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Jarringly miscued at time, of all the sometimes lamentably misinformed reaction to Dancing on the Edge, which tonight has an extra programme, a quirky set of fictional interviews with the band conducted by Stanley (Matthew Goode), the journalist modelled on Spike Hughes), the only writer who really understood the essence of this Poliakoff work as television, writing even as he did at the half way point, was Clive James. What a lot of people missed, but not James, who picks up on a then and now comparison about society and prejudice, is that Poliakoff isn’t interested in some sort of churning momentum. And even if you thought episodes dragged (I think the third was most guilty in this respect), the characters were given depth and the actors did the writing justice although I thought Julian’s portrayal could have been handled better as it wasn’t clear if he was a chinless wonder, or just cruel. Maybe he was both. Poliakoff does leave you hanging at times and that’s why I think the series worked as a whole.  

Anyway, a lyricist as well as a television reviewer of genius James, had this to say, which went to the heart of the matter:

‘Languid or not in its writing and direction, however – Mr Poliakoff is in charge of both departments the show’s treatment of race prejudice is a proof that British culture has come a long way. Evelyn Waugh and Nancy Mitford, both of them theoretically advanced, casually took it for granted that a social acceptance for black entertainers was a sure sign of national decadence.

Times have changed, although one thing will probably never change. As long as a British series is up for sale to the Americans, two people of different races, even if they are as beautiful as Janet Montgomery and Chiwetel Ejiofor, will never be allowed to go to bed together without a carefully interposed sheet.

Mind you, if the couple were both of the same race, the sheet would still be there. That’s the way the Americans want it, so they must have it. Poor them, though: did they ever deserve something as wonderful as jazz? It was 1969 before President Nixon honoured Duke Ellington with the Medal of Freedom, and yet jazz was recognized as a miracle forty years previously by the future Duke of Windsor, in almost all other respects a total idiot.’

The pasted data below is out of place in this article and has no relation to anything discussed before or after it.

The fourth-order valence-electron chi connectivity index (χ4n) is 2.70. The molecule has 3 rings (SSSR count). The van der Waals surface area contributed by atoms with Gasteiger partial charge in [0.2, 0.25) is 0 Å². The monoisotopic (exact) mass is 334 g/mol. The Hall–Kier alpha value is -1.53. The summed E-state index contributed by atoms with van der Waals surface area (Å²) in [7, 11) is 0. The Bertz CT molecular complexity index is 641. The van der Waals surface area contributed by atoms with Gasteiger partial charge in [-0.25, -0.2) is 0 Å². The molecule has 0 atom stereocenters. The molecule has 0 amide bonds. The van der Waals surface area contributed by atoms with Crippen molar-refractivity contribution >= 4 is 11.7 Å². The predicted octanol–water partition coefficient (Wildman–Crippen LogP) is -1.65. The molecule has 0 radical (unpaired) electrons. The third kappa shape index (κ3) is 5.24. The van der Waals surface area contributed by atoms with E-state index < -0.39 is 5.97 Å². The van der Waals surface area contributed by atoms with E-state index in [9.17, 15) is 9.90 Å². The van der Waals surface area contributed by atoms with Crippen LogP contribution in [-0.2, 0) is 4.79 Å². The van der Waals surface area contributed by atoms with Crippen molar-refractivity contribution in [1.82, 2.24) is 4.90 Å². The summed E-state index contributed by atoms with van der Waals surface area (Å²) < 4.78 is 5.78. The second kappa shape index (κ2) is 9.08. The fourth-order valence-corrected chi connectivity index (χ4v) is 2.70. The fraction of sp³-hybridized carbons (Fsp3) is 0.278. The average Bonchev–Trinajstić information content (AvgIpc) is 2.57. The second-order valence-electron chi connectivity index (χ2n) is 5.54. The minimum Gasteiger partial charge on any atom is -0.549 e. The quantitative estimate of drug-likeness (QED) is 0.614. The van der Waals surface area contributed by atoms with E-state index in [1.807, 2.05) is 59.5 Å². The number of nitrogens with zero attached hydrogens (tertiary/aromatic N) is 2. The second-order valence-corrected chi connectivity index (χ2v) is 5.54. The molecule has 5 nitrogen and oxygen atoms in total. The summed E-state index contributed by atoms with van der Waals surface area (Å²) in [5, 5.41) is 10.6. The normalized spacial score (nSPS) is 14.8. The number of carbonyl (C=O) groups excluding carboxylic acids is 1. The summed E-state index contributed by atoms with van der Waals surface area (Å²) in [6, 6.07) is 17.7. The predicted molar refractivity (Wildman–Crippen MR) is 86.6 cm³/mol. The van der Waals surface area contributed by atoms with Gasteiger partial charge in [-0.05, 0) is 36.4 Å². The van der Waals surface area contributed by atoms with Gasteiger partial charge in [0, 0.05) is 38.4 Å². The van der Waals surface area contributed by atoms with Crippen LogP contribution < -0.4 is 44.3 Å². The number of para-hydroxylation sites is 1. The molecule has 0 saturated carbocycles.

(telegraph.co.uk)

Tune in for the interviews with the band on BBC2 at 10.30 MB

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Most euphonious name on the circuit, Ballydehob Jazz Festival, has unveiled its line-up with, in a coup for the village, the Neil Cowley Trio headlining for 2013.

The Cowley Trio, about to release their first live album and DVD, recorded at the Montreux Jazz Festival, were the biggest selling UK jazz artists in 2012 with their ‘hit’ album The Face of Mount Molehill, and drew in ever larger audiences live, with the band playing the Barbican in London for the first time, and touring in the US.

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Also for Ballydehob, a still fairly new festival in West Cork, Ireland (the jazz version of Other Voices?), set this year for its seventh running, are Kitten and the Hip, that’s ex-Freak Power/Loose Tubes trombonist Ashley Slater and singer/songwriter Kitten Quinn’s band; with Mongoose; Earthship; and Camilla Griehsel / Maurice Seezer, all to appear. MB

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Ballydehob Jazz Festival runs from 3-6 May http://www.ballydehobjazzfestival.org

Festival time in Ballydehob: pictured top at the festival club; the Neil Cowley Trio middle; and Kitten and the Hip, above

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With more than six months to go, the organisers of the Herts Jazz Festival have not let the grass grow under their feet, and have announced this year’s full programme.

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On paper it’s looking like the best yet, with the Stan Tracey octet,Tony Kofi, Georgie Fame, the Jason Yarde/Andrew McCormack Duo, Django Bates Beloved Trio, Kenny Wheeler Quintet, Iain Ballamy, Don Weller, and a tribute to JJ Johnson and Kai Winding included in the stellar line-up.

The festival runs from 20-22 September at the Hawthorne Theatre, Campus West, in Welwyn Garden City. SG

Tony Kofi, top; and Georgie Fame, above

http://www.hertsjazzfestival.co.uk